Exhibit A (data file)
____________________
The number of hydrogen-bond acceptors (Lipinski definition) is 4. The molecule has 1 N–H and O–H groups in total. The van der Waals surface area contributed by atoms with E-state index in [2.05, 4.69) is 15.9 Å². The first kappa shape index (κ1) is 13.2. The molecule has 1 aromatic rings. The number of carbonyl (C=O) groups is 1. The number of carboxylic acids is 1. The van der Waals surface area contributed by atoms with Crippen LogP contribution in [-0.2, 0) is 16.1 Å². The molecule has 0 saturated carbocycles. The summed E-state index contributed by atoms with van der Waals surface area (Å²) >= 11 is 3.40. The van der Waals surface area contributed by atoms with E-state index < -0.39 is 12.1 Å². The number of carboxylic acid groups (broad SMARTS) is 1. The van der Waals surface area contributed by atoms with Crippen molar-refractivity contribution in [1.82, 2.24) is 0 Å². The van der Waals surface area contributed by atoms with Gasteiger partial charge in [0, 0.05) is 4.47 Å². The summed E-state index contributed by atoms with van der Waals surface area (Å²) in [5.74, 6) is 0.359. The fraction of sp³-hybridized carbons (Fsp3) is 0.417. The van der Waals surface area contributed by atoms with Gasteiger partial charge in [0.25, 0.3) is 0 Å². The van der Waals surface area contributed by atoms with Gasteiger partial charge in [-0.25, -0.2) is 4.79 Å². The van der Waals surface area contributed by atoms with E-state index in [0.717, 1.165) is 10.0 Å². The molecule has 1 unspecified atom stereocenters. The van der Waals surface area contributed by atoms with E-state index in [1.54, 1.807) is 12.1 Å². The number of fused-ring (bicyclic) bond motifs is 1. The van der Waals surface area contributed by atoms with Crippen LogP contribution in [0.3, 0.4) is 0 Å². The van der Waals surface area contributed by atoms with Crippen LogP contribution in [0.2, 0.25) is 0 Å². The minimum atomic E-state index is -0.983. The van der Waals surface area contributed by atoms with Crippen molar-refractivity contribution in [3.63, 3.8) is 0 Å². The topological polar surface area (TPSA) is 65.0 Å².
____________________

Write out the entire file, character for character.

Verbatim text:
The number of hydrogen-bond acceptors (Lipinski definition) is 4. The molecule has 1 N–H and O–H groups in total. The van der Waals surface area contributed by atoms with E-state index in [2.05, 4.69) is 15.9 Å². The first kappa shape index (κ1) is 13.2. The molecule has 1 aromatic rings. The number of carbonyl (C=O) groups is 1. The number of carboxylic acids is 1. The van der Waals surface area contributed by atoms with Crippen LogP contribution in [-0.2, 0) is 16.1 Å². The molecule has 0 saturated carbocycles. The summed E-state index contributed by atoms with van der Waals surface area (Å²) >= 11 is 3.40. The van der Waals surface area contributed by atoms with E-state index < -0.39 is 12.1 Å². The number of carboxylic acid groups (broad SMARTS) is 1. The van der Waals surface area contributed by atoms with Crippen molar-refractivity contribution in [1.82, 2.24) is 0 Å². The van der Waals surface area contributed by atoms with Gasteiger partial charge in [0, 0.05) is 4.47 Å². The summed E-state index contributed by atoms with van der Waals surface area (Å²) in [5.74, 6) is 0.359. The fraction of sp³-hybridized carbons (Fsp3) is 0.417. The van der Waals surface area contributed by atoms with Gasteiger partial charge in [0.25, 0.3) is 0 Å². The van der Waals surface area contributed by atoms with Gasteiger partial charge in [-0.25, -0.2) is 4.79 Å². The van der Waals surface area contributed by atoms with E-state index in [0.717, 1.165) is 10.0 Å². The molecule has 1 unspecified atom stereocenters. The van der Waals surface area contributed by atoms with E-state index in [1.54, 1.807) is 12.1 Å². The number of fused-ring (bicyclic) bond motifs is 1. The van der Waals surface area contributed by atoms with Crippen LogP contribution in [0.3, 0.4) is 0 Å². The van der Waals surface area contributed by atoms with Crippen LogP contribution in [0.2, 0.25) is 0 Å². The minimum atomic E-state index is -0.983. The van der Waals surface area contributed by atoms with Crippen molar-refractivity contribution in [3.63, 3.8) is 0 Å². The topological polar surface area (TPSA) is 65.0 Å².